STAINS ON MY HEART

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It was around early May. A light breeze caressed the countryside and the day was fragrant with the sweet smell of summer bounties. We decided to explore the moorland and took the most twisted path there was. I was about 12 at the time, a city-bred child, but carrying around a rural soul. My young aunt led the way through thorny bushes and slippery trails. A couple of the neighbourhood kids, whom I’d befriended, followed us regaling me with stories from here and there. We reached the top an hour later, panting for breath, hungry and thirsty.

For a while then, we flopped on the yellowing grass, a steady banter making us break into breathless giggles every now and then. When we were all fagged out, we just lay there, silence covering us like a blanket. And just like that, I looked up at the sky and my soul stilled. I cannot really describe what went through my juvenile heart, but I was completely riveted. I lost all sense of time and can’t recall how long I stayed there; but to this day, I rate that as my most sacrosanct moment.

Later, we had devoured freshly picked wild mangoes, the juice running down our hands, creating almost permanent stains on our clothes. But looking back, the stains of memory left on my heart were clearly much more permanent. I wanted to stay up there longer, but the sun was dipping westwards and my aunt was afraid we wouldn’t make it home before dark.  So we hurried back. Even as I stumbled along behind the others, my mind was still in a trance.

Sometime during February of this year, when I was grappling with one of my dark days, the above incident popped into my head. I closed my eyes, trying to relive the peace I had felt on that hilltop. And sure enough, I felt it.  From that day onwards, I have been looking for and finding joy and sanctity in the most inconceivable places. It’s funny how we get caught up in the drama of daily life and overlook the central theme completely. If we look hard enough though, we always find what we need.

Last week, when I was visiting mom for a couple of days, I made the most of the lovely parks in her neighbourhood. I pretended I was 12 again, lay down on the grass and gazed at the sky, taking in the vastness and beauty of the heavens. It was beautiful. In moments like these, the mind empties itself of the clutter we carry around needlessly and all that’s left is peace and gratitude.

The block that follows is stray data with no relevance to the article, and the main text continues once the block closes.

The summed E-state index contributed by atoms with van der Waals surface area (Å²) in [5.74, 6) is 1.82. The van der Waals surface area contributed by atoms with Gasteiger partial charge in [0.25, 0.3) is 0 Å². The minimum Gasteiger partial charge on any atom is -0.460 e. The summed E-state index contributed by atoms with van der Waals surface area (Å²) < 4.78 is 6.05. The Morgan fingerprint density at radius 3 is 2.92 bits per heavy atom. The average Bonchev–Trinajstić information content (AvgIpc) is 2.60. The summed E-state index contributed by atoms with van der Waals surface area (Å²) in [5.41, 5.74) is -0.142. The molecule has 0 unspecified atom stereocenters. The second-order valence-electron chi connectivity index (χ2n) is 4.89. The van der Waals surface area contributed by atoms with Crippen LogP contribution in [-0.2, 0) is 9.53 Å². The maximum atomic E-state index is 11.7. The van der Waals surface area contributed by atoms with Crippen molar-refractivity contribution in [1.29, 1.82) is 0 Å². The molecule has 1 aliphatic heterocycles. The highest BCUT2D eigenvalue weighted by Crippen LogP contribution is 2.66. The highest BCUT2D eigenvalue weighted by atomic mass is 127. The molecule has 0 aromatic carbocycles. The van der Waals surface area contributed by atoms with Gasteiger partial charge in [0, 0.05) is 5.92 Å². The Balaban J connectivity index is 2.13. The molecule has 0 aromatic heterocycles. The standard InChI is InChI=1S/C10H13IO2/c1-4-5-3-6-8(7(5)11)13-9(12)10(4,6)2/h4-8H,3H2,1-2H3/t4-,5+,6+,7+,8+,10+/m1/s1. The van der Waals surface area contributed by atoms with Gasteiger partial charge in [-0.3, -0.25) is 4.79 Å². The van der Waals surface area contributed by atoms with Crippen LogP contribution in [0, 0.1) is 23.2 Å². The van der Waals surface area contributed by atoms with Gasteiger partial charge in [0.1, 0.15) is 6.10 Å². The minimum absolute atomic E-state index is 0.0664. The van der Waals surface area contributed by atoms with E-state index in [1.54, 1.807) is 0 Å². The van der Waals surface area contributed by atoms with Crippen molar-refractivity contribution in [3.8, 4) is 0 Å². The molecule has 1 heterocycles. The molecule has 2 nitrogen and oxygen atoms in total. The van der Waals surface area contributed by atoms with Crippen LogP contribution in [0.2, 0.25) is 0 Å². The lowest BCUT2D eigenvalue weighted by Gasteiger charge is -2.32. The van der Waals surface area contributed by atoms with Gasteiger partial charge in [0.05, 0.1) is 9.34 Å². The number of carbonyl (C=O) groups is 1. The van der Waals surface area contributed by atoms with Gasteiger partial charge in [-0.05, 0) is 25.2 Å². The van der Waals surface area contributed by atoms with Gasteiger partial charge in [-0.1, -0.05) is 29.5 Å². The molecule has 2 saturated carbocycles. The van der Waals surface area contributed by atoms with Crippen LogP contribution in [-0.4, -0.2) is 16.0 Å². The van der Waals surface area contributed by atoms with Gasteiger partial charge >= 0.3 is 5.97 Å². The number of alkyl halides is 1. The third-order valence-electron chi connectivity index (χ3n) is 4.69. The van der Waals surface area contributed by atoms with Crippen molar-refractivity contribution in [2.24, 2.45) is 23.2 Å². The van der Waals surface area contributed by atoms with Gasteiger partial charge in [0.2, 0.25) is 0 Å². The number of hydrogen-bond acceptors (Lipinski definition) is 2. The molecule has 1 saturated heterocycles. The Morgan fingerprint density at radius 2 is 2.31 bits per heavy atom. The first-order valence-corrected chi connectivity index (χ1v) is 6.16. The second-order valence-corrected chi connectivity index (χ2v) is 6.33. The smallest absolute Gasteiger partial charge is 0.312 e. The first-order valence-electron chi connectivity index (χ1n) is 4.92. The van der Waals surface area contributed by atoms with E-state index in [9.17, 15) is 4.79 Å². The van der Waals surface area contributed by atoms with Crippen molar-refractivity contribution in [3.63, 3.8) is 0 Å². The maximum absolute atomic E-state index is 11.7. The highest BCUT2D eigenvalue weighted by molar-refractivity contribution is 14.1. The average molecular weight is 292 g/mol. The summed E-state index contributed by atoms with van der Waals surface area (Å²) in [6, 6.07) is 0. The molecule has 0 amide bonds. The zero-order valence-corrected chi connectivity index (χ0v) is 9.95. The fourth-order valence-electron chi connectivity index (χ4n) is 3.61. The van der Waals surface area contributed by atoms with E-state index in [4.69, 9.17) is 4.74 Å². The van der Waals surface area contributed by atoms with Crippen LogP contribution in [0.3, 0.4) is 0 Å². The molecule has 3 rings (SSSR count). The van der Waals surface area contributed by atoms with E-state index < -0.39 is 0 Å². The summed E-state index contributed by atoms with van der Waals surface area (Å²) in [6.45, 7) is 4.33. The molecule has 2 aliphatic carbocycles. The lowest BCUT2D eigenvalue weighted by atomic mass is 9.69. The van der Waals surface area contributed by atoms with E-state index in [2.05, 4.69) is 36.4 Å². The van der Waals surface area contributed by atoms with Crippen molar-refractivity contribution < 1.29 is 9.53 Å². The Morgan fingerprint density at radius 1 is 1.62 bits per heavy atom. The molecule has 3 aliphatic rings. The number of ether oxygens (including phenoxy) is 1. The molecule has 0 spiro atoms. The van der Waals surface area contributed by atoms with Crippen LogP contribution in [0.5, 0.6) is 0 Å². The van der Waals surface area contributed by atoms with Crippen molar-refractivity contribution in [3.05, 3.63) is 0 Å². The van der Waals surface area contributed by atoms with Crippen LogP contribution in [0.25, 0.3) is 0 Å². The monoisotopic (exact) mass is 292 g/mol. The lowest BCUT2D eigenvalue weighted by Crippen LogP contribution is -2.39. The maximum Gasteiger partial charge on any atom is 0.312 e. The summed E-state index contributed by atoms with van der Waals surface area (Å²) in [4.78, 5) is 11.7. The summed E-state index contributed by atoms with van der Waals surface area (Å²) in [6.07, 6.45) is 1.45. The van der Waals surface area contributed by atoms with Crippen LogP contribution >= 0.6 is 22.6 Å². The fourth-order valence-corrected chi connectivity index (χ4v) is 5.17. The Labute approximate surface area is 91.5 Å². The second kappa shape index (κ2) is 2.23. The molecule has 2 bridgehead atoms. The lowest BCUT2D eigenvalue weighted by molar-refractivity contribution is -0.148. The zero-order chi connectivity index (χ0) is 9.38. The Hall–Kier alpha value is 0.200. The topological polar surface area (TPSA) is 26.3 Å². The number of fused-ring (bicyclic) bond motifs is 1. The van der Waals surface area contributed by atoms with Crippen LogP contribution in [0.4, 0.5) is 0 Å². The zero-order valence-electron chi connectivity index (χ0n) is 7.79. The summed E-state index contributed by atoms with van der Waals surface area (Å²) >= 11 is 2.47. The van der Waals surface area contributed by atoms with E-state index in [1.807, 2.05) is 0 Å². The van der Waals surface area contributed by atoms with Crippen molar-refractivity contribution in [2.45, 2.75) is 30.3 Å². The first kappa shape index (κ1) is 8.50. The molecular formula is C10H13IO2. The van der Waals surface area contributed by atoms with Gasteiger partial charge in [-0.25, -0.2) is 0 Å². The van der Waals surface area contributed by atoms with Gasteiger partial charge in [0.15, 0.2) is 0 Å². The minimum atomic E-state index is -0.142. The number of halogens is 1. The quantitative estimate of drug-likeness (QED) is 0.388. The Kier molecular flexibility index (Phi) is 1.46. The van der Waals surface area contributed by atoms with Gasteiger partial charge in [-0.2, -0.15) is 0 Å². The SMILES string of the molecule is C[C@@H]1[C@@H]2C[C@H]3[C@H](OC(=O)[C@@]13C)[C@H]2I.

Some wild mangoes afterwards would have been perfect, but the store bought ones did just fine. : )

© Renica Rego

 

SWITCH YOUR FOCUS

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I have always loathed summers.  But this year, I’ve decided to pay as little attention to the heat as possible.  I cannot afford to run the air-conditioner all the time (besides it isn’t healthy), so I am trying to figure out ways to remain cool, especially in the kitchen.  A couple of days ago, I got a small wall fan fixed over the sink.  Okay, that’s only a wee bit helpful, but what’s actually proving to be precious is random chats with friends and some peppy music.  And before I know it, I’m through with the day’s cooking.

De-cluttering the mind isn’t as daunting as it first seemed.  It’s a good thing that little things enthuse me, so all I need to do is learn to focus on those and ignore the rest.  Just watching the birds in the morning, humming a song and appreciating the view from my window brighten up my mornings.

The little things are way more important than we are willing to concede.  Reading a good book, writing (of course), a good movie or TV show, random conversations, a day out with friends, walking barefoot on grass, bird-gazing, star-gazing (nature-gazing, actually), getting creative in the kitchen, giggling at silly things, laughing uncontrollably until my cheeks are flushed and my stomach aches, dressing up even if it’s just to pick up groceries, hugging people, cuddling with loved ones….my list is long.  If I’m happy, the world around me looks happy.

This past weekend I conducted a small survey.  I asked my friends this simple question:  What are the top 5 things that excite you?  Some of them replied promptly, some took their time and the rest seemed floored by the question.  Maybe some even dismissed it thinking: ‘She’s got nothing better to do!’

But hey, think about it.  If you do not know what excites you anymore, it means that you have taken the focus away from you.  And it’s not a good thing.  It’s a new-age trend to splurge on expensive vacations or frequent mini holidays just to de-stress, but most people ignore the little things that can actually dilute the stresses of their daily lives.

In the words of Rhonda Byrne, author of ‘The Secret’, “Switch your focus to the things you love, the things that excite you, and then you’ll be on track to a really good life”.

Go on, give it a try.  ; )